Sean Mackey, M.D., Ph.D.

Publication Details

  • A Novel CT-Guided Transpsoas Approach to Diagnostic Genitofemoral Nerve Block and Ablation PAIN MEDICINE Parris, D., Fischbein, N., Mackey, S., Carroll, I. 2010; 11 (5): 785-789

    Abstract:

    Inguinal hernia repair is associated with a high incidence of chronic postsurgical pain. This pain may be caused by injury to the iliohypogastric, ilioinguinal, or genitofemoral nerves. It is often difficult to identify the specific source of the pain, in part, because these nerves are derived from overlapping nerve roots and closely colocalize in the area of surgery. It is therefore technically difficult to selectively block these nerves individually proximal to the site of surgical injury. In particular, the genitofemoral nerve is retroperitoneal before entering the inguinal canal, a position that puts anterior approaches to the proximal nerve at risk of transgressing into the peritoneum. We report a computed tomography (CT)-guided transpsoas technique to selectively block the genitofemoral nerve for both diagnostic and therapeutic purposes while avoiding injury to the nearby ureter and intestines.A 39-year-old woman with chronic lancinating right groin pain after inguinal hernia repair underwent multiple pharmacologic interventions and invasive procedures without relief. Using CT and Stimuplex nerve stimulator guidance, the genitofemoral nerve was localized on the anterior surface of the psoas muscle and a diagnostic block with local anesthetic block was performed. The patient had immediate relief of her symptoms for 36 hours, confirming the diagnosis of genitofemoral neuralgia. She subsequently underwent CT-guided radiofrequency and phenol ablation of the genitofemoral nerve but has not achieved long-term analgesia.CT-guided transpsoas genitofemoral nerve block is a viable option for safely and selectively blocking the genitofemoral nerve for diagnostic or therapeutic purposes proximal to injury caused by inguinal surgery.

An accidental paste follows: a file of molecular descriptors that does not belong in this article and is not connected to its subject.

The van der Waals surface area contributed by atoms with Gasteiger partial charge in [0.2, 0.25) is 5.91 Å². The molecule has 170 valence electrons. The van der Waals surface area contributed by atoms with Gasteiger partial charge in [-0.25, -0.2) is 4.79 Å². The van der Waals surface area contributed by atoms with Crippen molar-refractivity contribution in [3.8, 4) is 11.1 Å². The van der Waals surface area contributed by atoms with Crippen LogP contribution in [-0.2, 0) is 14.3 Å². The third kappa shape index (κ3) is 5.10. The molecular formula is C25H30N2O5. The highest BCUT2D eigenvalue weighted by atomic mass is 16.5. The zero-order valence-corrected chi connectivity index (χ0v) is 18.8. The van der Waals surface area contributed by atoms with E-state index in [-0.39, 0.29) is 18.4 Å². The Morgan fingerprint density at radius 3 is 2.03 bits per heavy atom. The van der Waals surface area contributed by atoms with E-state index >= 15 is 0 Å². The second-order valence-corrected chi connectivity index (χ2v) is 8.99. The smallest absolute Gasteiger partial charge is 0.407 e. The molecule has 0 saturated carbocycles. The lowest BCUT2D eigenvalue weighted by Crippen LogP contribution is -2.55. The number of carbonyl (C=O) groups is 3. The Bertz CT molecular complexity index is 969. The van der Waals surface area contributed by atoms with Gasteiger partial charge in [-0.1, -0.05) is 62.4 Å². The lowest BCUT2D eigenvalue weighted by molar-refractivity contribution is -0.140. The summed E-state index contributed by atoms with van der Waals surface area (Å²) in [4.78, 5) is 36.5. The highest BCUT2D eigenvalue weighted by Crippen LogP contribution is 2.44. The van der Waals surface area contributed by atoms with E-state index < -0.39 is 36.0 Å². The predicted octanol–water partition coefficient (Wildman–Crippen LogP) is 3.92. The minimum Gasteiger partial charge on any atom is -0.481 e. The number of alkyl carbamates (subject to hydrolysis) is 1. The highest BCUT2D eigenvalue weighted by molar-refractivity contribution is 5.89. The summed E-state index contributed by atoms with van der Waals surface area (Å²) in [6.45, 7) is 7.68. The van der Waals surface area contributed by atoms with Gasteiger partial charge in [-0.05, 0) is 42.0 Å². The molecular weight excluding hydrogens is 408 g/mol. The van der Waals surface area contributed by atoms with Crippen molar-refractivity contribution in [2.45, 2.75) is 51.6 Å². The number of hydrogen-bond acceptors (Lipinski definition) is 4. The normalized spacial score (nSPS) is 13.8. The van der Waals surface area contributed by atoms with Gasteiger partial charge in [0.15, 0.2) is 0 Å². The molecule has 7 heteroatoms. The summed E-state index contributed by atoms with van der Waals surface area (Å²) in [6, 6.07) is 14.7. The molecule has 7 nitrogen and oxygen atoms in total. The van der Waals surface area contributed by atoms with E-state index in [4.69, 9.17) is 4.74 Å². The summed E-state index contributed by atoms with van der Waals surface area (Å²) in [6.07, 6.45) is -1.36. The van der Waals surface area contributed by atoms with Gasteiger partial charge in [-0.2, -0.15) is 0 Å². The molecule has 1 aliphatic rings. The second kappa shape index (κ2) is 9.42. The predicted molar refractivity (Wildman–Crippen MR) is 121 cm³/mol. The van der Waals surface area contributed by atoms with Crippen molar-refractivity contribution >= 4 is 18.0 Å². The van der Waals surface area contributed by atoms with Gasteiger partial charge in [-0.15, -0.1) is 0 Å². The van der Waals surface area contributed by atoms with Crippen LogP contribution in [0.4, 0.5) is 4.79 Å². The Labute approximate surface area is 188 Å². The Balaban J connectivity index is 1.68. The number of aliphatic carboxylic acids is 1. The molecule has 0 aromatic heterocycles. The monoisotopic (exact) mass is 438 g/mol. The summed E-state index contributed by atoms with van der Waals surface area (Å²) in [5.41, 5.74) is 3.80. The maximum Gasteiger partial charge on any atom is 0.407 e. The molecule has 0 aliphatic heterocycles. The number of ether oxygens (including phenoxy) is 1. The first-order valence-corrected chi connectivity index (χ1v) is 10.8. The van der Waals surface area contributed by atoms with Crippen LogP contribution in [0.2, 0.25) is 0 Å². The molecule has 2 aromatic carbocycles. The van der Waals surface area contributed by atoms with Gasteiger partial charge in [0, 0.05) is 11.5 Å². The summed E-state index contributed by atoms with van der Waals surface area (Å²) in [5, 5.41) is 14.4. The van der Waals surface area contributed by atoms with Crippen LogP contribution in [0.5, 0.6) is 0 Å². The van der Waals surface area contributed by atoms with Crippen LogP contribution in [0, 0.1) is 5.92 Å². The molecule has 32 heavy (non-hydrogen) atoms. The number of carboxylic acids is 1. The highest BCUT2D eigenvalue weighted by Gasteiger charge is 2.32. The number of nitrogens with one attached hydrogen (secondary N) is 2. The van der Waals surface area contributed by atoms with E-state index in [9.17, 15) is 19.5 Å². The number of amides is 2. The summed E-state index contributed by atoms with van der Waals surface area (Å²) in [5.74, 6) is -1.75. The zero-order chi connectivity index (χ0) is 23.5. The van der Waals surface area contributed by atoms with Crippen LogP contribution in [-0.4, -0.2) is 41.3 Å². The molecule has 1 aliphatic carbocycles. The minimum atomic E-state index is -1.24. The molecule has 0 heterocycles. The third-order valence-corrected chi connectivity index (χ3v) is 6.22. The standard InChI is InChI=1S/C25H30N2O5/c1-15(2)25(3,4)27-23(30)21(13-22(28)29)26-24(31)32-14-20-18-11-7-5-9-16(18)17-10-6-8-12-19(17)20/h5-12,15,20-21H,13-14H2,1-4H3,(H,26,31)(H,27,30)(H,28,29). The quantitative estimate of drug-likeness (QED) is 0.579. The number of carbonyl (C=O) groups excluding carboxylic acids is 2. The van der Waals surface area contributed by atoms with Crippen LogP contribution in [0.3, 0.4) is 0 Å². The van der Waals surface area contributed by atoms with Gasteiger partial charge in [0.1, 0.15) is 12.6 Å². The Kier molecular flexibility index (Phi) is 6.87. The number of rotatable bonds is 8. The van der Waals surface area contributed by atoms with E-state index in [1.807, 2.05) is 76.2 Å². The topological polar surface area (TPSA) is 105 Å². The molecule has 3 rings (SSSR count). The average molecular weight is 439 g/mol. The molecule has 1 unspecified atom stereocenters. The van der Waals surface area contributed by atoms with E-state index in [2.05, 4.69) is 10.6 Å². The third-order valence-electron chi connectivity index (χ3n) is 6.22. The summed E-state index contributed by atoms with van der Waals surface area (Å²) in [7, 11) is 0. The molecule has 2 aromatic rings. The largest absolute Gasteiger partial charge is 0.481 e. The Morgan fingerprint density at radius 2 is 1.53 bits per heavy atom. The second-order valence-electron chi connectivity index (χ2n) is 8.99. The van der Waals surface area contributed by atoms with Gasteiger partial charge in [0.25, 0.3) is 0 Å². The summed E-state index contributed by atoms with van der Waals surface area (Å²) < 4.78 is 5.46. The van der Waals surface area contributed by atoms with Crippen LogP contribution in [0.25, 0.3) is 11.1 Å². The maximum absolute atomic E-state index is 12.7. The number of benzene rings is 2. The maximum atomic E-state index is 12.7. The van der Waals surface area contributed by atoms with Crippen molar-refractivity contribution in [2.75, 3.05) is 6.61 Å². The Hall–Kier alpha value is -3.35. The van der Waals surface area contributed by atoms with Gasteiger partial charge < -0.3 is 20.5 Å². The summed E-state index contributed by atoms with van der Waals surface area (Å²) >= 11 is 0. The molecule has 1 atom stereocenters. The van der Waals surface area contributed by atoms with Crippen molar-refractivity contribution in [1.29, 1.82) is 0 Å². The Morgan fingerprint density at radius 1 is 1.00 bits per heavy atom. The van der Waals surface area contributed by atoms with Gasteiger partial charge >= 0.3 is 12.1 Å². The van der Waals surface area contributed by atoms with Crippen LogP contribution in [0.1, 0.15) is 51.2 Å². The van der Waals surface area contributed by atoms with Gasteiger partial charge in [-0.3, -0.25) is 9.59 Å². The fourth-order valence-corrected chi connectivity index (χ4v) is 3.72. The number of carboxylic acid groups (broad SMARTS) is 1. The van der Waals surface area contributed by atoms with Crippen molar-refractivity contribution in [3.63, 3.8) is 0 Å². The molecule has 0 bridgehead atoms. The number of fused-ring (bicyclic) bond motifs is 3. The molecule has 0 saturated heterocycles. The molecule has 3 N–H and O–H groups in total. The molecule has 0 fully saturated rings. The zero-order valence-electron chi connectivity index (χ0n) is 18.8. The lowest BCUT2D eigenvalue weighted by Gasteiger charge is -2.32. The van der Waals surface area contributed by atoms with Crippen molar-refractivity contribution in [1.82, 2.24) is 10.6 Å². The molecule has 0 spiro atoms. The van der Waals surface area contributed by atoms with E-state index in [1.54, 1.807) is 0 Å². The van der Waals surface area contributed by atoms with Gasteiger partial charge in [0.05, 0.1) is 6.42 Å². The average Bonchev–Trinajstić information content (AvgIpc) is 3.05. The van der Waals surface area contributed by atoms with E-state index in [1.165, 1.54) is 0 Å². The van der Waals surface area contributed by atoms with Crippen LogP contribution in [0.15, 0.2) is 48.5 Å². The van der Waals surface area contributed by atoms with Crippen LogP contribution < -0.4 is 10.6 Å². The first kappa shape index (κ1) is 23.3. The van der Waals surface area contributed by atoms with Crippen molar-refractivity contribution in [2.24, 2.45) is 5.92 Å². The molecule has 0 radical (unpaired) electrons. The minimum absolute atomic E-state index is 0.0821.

View details for Web of Science ID 000277206200018

    View details for PubMedID 20546515

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